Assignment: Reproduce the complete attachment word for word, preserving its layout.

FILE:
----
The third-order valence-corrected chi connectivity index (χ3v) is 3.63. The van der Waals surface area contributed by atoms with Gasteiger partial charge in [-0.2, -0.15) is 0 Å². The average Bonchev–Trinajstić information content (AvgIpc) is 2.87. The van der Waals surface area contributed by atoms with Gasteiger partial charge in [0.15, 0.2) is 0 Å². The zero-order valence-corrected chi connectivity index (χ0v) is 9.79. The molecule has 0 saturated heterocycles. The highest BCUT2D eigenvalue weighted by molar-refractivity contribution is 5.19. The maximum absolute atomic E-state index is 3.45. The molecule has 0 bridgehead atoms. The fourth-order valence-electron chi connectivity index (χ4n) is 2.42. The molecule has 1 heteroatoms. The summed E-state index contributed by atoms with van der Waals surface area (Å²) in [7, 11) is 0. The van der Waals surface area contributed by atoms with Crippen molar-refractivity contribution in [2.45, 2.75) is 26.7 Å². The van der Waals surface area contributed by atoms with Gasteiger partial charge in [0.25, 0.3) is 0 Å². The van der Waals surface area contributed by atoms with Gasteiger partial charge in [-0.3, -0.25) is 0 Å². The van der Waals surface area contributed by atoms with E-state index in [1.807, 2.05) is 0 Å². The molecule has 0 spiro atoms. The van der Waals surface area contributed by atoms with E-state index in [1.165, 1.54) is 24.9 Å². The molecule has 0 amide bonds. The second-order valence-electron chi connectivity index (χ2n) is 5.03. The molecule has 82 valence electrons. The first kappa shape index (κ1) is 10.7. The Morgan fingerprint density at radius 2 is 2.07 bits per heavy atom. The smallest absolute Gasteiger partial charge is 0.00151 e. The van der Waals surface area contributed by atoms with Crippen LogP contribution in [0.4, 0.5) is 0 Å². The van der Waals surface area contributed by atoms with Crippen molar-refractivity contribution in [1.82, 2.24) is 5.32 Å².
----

The third-order valence-corrected chi connectivity index (χ3v) is 3.63. The van der Waals surface area contributed by atoms with Gasteiger partial charge in [-0.2, -0.15) is 0 Å². The average Bonchev–Trinajstić information content (AvgIpc) is 2.87. The van der Waals surface area contributed by atoms with Gasteiger partial charge in [0.15, 0.2) is 0 Å². The zero-order valence-corrected chi connectivity index (χ0v) is 9.79. The molecule has 0 saturated heterocycles. The highest BCUT2D eigenvalue weighted by molar-refractivity contribution is 5.19. The maximum absolute atomic E-state index is 3.45. The molecule has 0 bridgehead atoms. The fourth-order valence-electron chi connectivity index (χ4n) is 2.42. The molecule has 1 heteroatoms. The summed E-state index contributed by atoms with van der Waals surface area (Å²) in [7, 11) is 0. The van der Waals surface area contributed by atoms with Crippen molar-refractivity contribution in [2.45, 2.75) is 26.7 Å². The van der Waals surface area contributed by atoms with Gasteiger partial charge in [0.25, 0.3) is 0 Å². The van der Waals surface area contributed by atoms with Gasteiger partial charge in [-0.3, -0.25) is 0 Å². The van der Waals surface area contributed by atoms with E-state index in [1.807, 2.05) is 0 Å². The molecule has 0 spiro atoms. The van der Waals surface area contributed by atoms with E-state index in [1.165, 1.54) is 24.9 Å². The molecule has 0 amide bonds. The second-order valence-electron chi connectivity index (χ2n) is 5.03. The molecule has 82 valence electrons. The first kappa shape index (κ1) is 10.7. The Morgan fingerprint density at radius 2 is 2.07 bits per heavy atom. The smallest absolute Gasteiger partial charge is 0.00151 e. The van der Waals surface area contributed by atoms with Crippen LogP contribution in [0.4, 0.5) is 0 Å². The van der Waals surface area contributed by atoms with Crippen molar-refractivity contribution in [1.82, 2.24) is 5.32 Å².